You’ve been scouring the Toronto real estate market for months. Your realtor has taken you to see a number of condos and townhouses that fit your budget. You’ve finally settled on the right place and worked out the terms of the deal. Now, it’s time to hand over the cash.
Making a deposit on a home purchase can be a scary process. After all, for many Canadians their home is the biggest purchase they will ever make. But Ara Mamourian, broker of record at Spring Realty in Toronto, says that making a deposit doesn’t need to be risky – as long as you’ve got the right conditions in place.
A deposit is a sort of “good faith gesture” as to your commitment to purchase a property, Mamourian says. The listing brokerage is required to deposit the money into a real estate trust account within five days of receiving it.
“Once that money is in the trust account, it cannot be moved,” Mamourian says. “If it’s moved it’s a crime punishable by up to 12 months in jail.”
What happens if the deal falls through?
An offer to purchase a property can either be firm, meaning there are no conditions attached to it, or conditional.
For example, the offer could be conditional on the results of a home inspection or the buyer’s ability to securing financing from a bank.
It’s important to make sure that the Agreement of Purchase and Sale has the right wording in place to protect the buyer in case the deal falls through, Mamourian says.
Typically, the agreement will say something along the lines of “This financing condition is in place for the protection of the buyer and can be waived at their sole discretion.’”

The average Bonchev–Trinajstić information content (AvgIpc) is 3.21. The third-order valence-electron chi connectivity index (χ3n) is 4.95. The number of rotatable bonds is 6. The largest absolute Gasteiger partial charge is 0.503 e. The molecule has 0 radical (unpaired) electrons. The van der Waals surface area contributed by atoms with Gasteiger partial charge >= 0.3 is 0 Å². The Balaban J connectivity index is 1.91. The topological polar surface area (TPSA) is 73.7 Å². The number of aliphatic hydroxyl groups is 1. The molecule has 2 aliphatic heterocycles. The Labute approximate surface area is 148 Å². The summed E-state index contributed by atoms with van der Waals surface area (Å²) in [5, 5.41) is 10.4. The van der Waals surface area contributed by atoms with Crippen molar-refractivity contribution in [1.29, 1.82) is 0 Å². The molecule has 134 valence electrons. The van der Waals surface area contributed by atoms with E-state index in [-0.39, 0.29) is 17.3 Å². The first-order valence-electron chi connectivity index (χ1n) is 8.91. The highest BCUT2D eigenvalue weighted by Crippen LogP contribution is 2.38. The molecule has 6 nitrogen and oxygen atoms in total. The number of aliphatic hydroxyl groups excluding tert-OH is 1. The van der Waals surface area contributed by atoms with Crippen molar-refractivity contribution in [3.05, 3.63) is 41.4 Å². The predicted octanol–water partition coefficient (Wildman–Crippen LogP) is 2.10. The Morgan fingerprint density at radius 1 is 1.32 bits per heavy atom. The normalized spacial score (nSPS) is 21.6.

“You’ll get your deposit back 100 per cent of the time as long as you have conditions in your offer that allow you to back out of the deal,” Mamourian says.
What to do if it’s a firm deal
It becomes trickier if it’s a firm deal – or one that’s been firmed up after all of the conditions have been satisfied.
In that case, if the deal falls through, the buyer will have to ask the seller to grant a mutual release, Mamourian says.
But, “the seller doesn’t just automatically get that money awarded to them as compensation,” Mamourian says.
“In order for you to lose your deposit, the seller would have to sue you and convert that deposit into damages.”
The court may ask the seller to put the house back on the market. If it sells for a higher amount than the one the original buyer had offered, then the buyer is off the hook and can recover his or her deposit. If it sells for the less, the original buyer may have to pay the difference, as damages.
When things get litigious
There are also instances where the seller may refuse to refund the deposit. In that case, the buyer’s only recourse may be to sue them in small claims court, according to REMonline.com.
But Mamourian says such instances are very rare.
“I’ve never seen anybody lose a deposit that they shouldn’t have lost,” Mamourian says.
“In fact, in my entire 10-year career I’ve never seen anybody lose a deposit, period.”